There was also a great deal of activity going on up at the UN, as our UN Mission presented the case against the Soviets. They used aerial photographs and so forth to bring about UN condemnation. We also mounted a major effort in the Organization of American States to get Latin American states to support our activities there, too.
Going back to the Naval quarantine, I should mention that we were getting all sorts of reports, from various ships’ agents saying that, rather than being stopped by the U. S. Navy and running the possibility of an international incident, they would be very happy to have their ships diverted to U. S. or friendly ports, where they could be inspected.
However, we couldn’t get any information out of the Pentagon as to where these merchant ships were. You may recall that this led to a confrontation between Secretary of Defense McNamara and Admiral George Anderson [then Chief of Naval Operations] which was rather well publicized at the time. I was working very hard, trying to get this information.
My opposite number in the National Military Command Center, the Pentagon’s crisis center, was a naval officer. Because of his naval officer’s uniform, he was able to go into the “Flag Plot” [in the office of the Chief of Naval Operations], make some notes on just where all these ships were and get some of this information back to us. In turn, we were able to get some of these merchant ships diverted and so avoid incidents, perhaps having the ships fired on, and so forth.
There had been one feisty Scandinavian skipper who, in effect, told the U. S. Navy to go to hell. The Navy had to be ordered not to fire on him.
After the message was received that Khrushchev had agreed to remove the missiles, the crisis was far from over as far as the Operations Center was concerned. There was the matter of getting Cuban diplomats up to the UN to continue these negotiations.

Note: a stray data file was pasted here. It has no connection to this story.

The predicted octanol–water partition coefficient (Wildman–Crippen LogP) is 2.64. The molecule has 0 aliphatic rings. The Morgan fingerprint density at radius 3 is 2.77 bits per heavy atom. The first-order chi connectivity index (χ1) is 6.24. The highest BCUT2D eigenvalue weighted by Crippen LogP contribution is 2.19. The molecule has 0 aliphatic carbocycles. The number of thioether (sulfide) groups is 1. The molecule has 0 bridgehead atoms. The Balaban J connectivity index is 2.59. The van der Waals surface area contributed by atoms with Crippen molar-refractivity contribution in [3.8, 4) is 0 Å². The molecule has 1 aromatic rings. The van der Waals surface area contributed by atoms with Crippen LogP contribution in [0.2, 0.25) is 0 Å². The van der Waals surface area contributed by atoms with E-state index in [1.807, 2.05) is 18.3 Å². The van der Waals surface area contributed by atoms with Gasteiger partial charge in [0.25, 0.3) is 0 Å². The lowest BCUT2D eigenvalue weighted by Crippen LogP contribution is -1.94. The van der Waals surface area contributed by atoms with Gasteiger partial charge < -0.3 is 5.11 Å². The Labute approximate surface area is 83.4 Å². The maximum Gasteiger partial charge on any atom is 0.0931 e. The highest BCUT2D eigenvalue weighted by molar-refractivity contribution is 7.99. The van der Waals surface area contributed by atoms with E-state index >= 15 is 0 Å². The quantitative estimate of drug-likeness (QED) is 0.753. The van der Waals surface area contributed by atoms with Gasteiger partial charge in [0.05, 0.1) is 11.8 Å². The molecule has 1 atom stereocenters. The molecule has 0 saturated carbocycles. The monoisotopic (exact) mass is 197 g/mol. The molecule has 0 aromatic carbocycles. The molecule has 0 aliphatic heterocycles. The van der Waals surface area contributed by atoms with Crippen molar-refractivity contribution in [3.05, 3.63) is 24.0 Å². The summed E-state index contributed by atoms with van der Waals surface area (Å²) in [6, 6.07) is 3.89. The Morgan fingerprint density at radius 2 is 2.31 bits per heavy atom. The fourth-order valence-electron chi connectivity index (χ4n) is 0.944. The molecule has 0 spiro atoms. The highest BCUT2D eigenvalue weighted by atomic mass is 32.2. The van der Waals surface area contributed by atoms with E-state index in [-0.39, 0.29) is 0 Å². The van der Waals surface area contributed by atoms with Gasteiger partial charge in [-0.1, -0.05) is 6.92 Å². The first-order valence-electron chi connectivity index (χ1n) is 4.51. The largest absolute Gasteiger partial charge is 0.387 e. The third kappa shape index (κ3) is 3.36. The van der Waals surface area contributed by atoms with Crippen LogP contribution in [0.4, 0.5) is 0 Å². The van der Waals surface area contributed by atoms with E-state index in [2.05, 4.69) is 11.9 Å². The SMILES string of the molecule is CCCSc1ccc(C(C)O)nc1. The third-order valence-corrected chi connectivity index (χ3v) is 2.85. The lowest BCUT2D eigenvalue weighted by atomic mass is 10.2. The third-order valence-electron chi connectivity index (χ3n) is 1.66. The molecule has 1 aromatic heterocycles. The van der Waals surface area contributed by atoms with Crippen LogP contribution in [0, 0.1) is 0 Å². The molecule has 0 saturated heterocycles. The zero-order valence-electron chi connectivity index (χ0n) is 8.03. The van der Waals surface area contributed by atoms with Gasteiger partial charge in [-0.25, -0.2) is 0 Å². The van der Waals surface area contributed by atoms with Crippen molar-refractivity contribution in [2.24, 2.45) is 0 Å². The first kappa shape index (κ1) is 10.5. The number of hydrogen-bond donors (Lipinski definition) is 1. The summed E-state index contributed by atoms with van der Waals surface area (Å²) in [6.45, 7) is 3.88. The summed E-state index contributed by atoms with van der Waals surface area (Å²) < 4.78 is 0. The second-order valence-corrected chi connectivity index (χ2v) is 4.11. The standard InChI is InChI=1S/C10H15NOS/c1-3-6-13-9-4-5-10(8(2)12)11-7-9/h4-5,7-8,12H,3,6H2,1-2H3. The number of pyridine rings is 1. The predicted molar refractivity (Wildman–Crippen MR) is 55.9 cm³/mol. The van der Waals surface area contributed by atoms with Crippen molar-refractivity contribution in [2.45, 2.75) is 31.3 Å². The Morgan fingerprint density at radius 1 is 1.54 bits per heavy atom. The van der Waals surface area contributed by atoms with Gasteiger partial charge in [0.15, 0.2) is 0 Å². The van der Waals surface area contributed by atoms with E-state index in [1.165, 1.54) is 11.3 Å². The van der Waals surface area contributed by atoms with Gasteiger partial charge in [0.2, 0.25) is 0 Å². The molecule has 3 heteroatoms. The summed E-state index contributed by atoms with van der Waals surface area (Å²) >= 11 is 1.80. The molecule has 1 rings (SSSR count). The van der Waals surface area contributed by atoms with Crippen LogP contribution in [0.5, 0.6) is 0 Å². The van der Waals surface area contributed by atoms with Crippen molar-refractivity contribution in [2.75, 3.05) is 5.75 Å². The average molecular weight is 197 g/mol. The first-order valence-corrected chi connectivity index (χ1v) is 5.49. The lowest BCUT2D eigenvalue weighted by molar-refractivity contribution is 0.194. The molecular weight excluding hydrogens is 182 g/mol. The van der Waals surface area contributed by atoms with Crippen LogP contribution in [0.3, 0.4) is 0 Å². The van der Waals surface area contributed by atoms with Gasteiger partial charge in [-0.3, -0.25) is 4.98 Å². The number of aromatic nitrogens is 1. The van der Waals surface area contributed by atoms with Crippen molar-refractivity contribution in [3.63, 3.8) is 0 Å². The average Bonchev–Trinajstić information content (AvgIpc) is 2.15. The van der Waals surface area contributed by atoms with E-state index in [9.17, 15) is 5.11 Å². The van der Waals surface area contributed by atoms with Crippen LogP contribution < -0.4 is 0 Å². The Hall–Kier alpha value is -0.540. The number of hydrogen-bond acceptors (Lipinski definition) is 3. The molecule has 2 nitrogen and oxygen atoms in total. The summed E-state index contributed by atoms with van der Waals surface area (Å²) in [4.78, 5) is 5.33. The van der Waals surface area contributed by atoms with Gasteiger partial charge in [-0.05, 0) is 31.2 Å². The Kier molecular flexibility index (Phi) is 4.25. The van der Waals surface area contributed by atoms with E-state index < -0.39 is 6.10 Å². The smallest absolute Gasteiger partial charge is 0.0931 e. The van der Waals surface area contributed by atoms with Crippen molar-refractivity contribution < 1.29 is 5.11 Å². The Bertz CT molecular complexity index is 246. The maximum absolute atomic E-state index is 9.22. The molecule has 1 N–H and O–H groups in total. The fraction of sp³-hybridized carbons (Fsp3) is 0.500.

Because we had air and ground forces ready for an invasion of Cuba, we wanted to be sure that none of the planes bearing these diplomats, or Soviet diplomats going into Cuba, were shot down by our forces. This required very close coordination between the Operations Center and the National Military Command Center.
There are two other footnotes I would add to this. One was that it was absolutely fascinating to work the Department at that time. No more than about 35 individuals were actually doing anything related to the crisis during this period. Of course, we were heavily involved with the people in Political-Military Affairs and [Deputy Under Secretary for Political Affairs U. Alexis] “Alex” Johnson. Sometimes you were dealing with an Assistant Secretary.
At other times the whole structure of a bureau fell away and we found ourselves, for example, dealing with one of the desk officers in the Aviation Division, when it came to finding out how to get clearances for these aircraft to move diplomats into and out of Cuba. It was really weird.
Months afterwards I would run into colleagues in the hall who would keep asking me, “What went on during this time?” The rest of the Department simply seemed not to be functioning….
There was a lighter side to the Cuban Missile crisis. It was a ghastly affair, because I had been working 18-20 hours a day. I’d come home in the wee hours of the morning, get four or five hours of sleep, and then have to go back to the Department. As a matter of fact, I lost about six pounds in a week or two.
[My wife] Lois was working at the time, so she would be gone by the time I would get up. After about the second week, I found a note pinned to my pillow, saying, “I do need to see you urgently on several matters. Can we make a date to have lunch together?”